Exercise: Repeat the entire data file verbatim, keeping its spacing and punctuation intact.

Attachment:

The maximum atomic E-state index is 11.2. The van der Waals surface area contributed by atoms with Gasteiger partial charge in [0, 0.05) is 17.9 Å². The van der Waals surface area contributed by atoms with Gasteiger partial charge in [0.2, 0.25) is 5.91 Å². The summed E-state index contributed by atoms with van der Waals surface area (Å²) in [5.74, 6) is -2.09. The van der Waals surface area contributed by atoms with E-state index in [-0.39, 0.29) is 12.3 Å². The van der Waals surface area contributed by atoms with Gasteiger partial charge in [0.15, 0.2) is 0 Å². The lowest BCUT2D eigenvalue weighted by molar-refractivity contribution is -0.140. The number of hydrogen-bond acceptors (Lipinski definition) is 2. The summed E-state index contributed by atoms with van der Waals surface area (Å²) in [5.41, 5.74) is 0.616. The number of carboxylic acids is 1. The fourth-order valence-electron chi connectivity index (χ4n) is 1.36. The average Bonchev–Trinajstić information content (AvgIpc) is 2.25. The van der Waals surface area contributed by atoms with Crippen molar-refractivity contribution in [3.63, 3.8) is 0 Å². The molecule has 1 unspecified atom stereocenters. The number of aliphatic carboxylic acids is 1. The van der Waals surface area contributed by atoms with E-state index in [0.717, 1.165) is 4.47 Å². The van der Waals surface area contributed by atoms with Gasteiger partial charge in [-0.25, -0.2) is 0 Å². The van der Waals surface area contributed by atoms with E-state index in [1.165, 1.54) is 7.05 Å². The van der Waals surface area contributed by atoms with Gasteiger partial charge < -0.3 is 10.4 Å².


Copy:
The maximum atomic E-state index is 11.2. The van der Waals surface area contributed by atoms with Gasteiger partial charge in [0, 0.05) is 17.9 Å². The van der Waals surface area contributed by atoms with Gasteiger partial charge in [0.2, 0.25) is 5.91 Å². The summed E-state index contributed by atoms with van der Waals surface area (Å²) in [5.74, 6) is -2.09. The van der Waals surface area contributed by atoms with E-state index in [-0.39, 0.29) is 12.3 Å². The van der Waals surface area contributed by atoms with Gasteiger partial charge in [0.15, 0.2) is 0 Å². The lowest BCUT2D eigenvalue weighted by molar-refractivity contribution is -0.140. The number of hydrogen-bond acceptors (Lipinski definition) is 2. The summed E-state index contributed by atoms with van der Waals surface area (Å²) in [5.41, 5.74) is 0.616. The number of carboxylic acids is 1. The fourth-order valence-electron chi connectivity index (χ4n) is 1.36. The average Bonchev–Trinajstić information content (AvgIpc) is 2.25. The van der Waals surface area contributed by atoms with Crippen molar-refractivity contribution in [3.63, 3.8) is 0 Å². The molecule has 1 unspecified atom stereocenters. The number of aliphatic carboxylic acids is 1. The van der Waals surface area contributed by atoms with E-state index in [0.717, 1.165) is 4.47 Å². The van der Waals surface area contributed by atoms with Gasteiger partial charge in [-0.25, -0.2) is 0 Å². The van der Waals surface area contributed by atoms with E-state index in [1.165, 1.54) is 7.05 Å². The van der Waals surface area contributed by atoms with Gasteiger partial charge < -0.3 is 10.4 Å².